Hillary Clinton vs. History, American Energy Security, Local Alaskans

June 2, 2016 in Blog

Yesterday, presidential candidate Hillary Clinton released a conservation plan opposing offshore oil and gas development in the Arctic that conveniently overlooks a long history of safe offshore exploration and production in the Arctic, trivializes the importance of continued American energy security for decades to come, and snubs the needs of the many local Alaskans who rely on oil and gas revenues and who resoundingly support Arctic drilling.

Arctic: Long History of Safe Development

By calling the Arctic “a unique treasure” and Arctic oil and gas development “simply too risky to be pursued,” presidential candidate Hillary Clinton has evidently bought into popular misconceptions about the Arctic as “one of the last great wild places on the planet,” “the nation’s largest wild landscape,” a “beautiful, vital, pristine landscape at the top of our world,” as popularized by activist organizations peddling an anti-development agenda.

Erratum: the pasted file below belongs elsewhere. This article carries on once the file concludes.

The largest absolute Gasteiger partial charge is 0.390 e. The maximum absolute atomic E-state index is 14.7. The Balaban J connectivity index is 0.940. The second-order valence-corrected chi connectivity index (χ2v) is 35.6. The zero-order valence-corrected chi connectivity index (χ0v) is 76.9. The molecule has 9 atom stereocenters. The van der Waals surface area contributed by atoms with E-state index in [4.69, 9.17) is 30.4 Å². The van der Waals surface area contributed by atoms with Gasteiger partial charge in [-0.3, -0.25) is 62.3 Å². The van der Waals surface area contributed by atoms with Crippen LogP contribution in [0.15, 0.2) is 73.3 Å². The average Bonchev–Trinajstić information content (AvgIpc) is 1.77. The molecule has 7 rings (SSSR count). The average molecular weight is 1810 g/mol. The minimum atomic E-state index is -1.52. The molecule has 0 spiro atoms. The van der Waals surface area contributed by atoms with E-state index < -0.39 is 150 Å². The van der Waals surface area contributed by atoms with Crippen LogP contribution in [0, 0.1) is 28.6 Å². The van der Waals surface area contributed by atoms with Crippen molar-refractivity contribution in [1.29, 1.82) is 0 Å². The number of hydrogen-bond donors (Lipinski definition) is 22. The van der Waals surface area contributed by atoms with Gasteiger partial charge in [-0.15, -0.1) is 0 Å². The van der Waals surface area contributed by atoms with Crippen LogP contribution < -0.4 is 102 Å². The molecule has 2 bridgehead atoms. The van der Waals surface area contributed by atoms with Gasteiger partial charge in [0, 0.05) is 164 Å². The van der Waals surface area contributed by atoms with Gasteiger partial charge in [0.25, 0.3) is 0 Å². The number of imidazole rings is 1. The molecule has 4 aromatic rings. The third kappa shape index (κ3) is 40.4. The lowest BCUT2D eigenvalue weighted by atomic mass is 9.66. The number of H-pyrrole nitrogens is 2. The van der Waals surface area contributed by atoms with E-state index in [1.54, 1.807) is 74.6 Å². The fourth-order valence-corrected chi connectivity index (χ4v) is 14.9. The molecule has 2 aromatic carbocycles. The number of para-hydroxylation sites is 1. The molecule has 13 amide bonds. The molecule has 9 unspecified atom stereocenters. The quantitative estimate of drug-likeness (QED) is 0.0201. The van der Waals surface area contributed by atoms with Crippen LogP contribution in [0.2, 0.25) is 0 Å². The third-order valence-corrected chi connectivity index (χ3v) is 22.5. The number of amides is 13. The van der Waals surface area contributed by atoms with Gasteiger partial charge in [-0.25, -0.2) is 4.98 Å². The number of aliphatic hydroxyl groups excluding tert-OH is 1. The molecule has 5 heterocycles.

On the contrary, the long history of safe offshore oil and gas development in the Arctic began with the Endicott field in the Alaskan Beaufort Sea, which was discovered in 1978 and began producing continuously in 1986. Since then, not only has industry pioneered technological innovations that have improved drilling technology in Arctic conditions (chapter six), but it has also funded and spearheaded research on the Arctic environment and on Arctic oil spill response techniques.

That the Arctic is still popularly conceived of as an untrodden frontier – “a pristine snow globe that should be locked away in a museum of pretty places” or a “fancy photo on a postcard or a green screen backdrop for the anti-resource development agenda” – is, in itself, a testament to the oil and gas industry’s record of safe and responsible development in that area. Alaska Sen. Lisa Murkowski (R) captured this irony during a Senate Energy and Natural Resources Committee hearing last month, when she said,